Coalescent : Homo Superior Destiny's Children Book One Paperback
Part of the Gollancz S.F. series
The beginning of a new trilogy from perhaps the most significant SF writer of the 21st century and co-author with Terry Pratchett of the Long Earth books The first in a new trilogy that will chart different evolutionary futures for mankind, COALESCENT is the story of a divergent strain of humanity; a hive mind, that subsumes the individual.
It is a story that begins with a vivid depiction of the decline of the Roman Empire and which, down through the years, shows how one woman's determination to protect her daughter has such frightening consequences for mankind's future existence.
This is at once a stunning historical novel, a superb piece of ideas-driven SF and the intensely felt story of one man's discovery of the dark secret at the heart of his family.
- Format: Paperback
- Pages: 544 pages
- Publisher: Orion Publishing Co
- Publication Date: 10/06/2004
- Category: Science fiction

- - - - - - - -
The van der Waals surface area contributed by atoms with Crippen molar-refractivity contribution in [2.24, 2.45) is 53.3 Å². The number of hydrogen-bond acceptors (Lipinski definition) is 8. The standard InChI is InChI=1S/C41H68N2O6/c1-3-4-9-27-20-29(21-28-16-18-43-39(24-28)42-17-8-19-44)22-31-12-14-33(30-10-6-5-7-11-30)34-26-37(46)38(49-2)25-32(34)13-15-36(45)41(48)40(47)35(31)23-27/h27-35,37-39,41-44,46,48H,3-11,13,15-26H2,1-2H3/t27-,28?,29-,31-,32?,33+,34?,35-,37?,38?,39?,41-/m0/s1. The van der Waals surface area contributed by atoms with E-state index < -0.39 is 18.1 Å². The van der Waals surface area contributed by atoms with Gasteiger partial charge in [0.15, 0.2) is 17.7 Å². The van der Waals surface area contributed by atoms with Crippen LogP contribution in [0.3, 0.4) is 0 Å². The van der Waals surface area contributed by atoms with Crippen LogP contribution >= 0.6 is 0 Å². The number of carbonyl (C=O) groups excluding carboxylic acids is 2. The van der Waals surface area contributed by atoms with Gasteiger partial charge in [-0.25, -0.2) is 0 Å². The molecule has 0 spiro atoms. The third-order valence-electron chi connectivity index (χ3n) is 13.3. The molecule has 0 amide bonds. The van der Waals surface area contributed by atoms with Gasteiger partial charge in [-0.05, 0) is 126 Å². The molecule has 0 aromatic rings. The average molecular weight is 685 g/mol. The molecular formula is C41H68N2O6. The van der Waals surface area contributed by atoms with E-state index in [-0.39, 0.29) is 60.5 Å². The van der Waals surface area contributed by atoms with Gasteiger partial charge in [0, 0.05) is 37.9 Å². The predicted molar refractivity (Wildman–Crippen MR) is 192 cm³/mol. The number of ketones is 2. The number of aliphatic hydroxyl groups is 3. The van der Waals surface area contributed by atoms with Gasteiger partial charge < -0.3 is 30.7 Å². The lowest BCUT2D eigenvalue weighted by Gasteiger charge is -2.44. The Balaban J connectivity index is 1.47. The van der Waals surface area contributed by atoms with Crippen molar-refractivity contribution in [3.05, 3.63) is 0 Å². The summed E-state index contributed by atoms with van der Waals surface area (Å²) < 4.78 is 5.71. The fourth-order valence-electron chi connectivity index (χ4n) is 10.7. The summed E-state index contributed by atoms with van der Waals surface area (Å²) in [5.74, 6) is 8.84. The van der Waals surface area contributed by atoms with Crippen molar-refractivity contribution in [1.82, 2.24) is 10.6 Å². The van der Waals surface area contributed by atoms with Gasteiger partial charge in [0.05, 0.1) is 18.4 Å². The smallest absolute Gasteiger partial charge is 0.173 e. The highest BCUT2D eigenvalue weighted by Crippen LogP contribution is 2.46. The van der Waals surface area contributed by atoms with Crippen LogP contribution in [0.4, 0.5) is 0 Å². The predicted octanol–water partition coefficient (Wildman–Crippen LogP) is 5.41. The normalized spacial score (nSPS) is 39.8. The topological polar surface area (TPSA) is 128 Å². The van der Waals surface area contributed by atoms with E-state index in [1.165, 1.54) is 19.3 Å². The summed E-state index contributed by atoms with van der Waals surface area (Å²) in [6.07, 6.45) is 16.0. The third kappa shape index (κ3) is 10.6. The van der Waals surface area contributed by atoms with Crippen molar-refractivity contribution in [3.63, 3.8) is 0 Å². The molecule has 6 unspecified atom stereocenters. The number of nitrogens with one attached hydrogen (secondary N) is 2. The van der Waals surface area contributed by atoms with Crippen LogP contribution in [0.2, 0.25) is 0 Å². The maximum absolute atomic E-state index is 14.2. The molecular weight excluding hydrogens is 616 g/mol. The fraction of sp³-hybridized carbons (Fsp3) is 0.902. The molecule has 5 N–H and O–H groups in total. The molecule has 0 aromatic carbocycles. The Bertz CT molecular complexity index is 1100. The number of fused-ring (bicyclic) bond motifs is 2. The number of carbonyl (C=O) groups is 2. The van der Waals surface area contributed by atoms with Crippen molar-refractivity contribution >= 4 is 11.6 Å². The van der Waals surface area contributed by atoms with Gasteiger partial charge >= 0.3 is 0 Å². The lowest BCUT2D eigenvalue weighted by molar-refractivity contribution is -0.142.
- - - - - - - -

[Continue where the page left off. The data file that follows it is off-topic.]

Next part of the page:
- ISBN: 9780575075535
Showing 1 - 3 of 3 reviews.
Review by jobbi
An interesting read, if a little slow in places. Baxter's pessimism, which I often find irritating, is not so bad in this novel and more than offset by the description detail of the Roman-era parts of the book. Looking forward to the next one in the series.
Review by BillHall
I love Sci-Fi that has a strong scientific component to the problems faced by believable people. In Volumes 1 and 3 of the Destiny's Children books, Baxter does this extremely well. What starts as a historical novel set in England around the fall of the Roman Empire, intertwined by the tale of a contemporary nerdish accountant trying to trace an older sister he learned about only after his father died in England.Both stories were interesting, but in the first half of the book I wondered where the science was. It did appear (and it was in the structure of the book from the start) but it was a very different kind of science than one expects to encounter in a Sci-Fi novel.I am even a practitioner of the science concerned, and found no faults in the way Baxter used it to lead to the conclusion of the story. One of the most satisfying and intellectually exciting reads I have had in several years as I began to understand what science he was using in his fiction and to see how it drove towards a particular conclusion.
Review by max-rush
takes a while to get going, but really liked the world building, the city underground gave a really claustrophobic feeling, but there wasn't enough threat or thrill to keep me glued to the book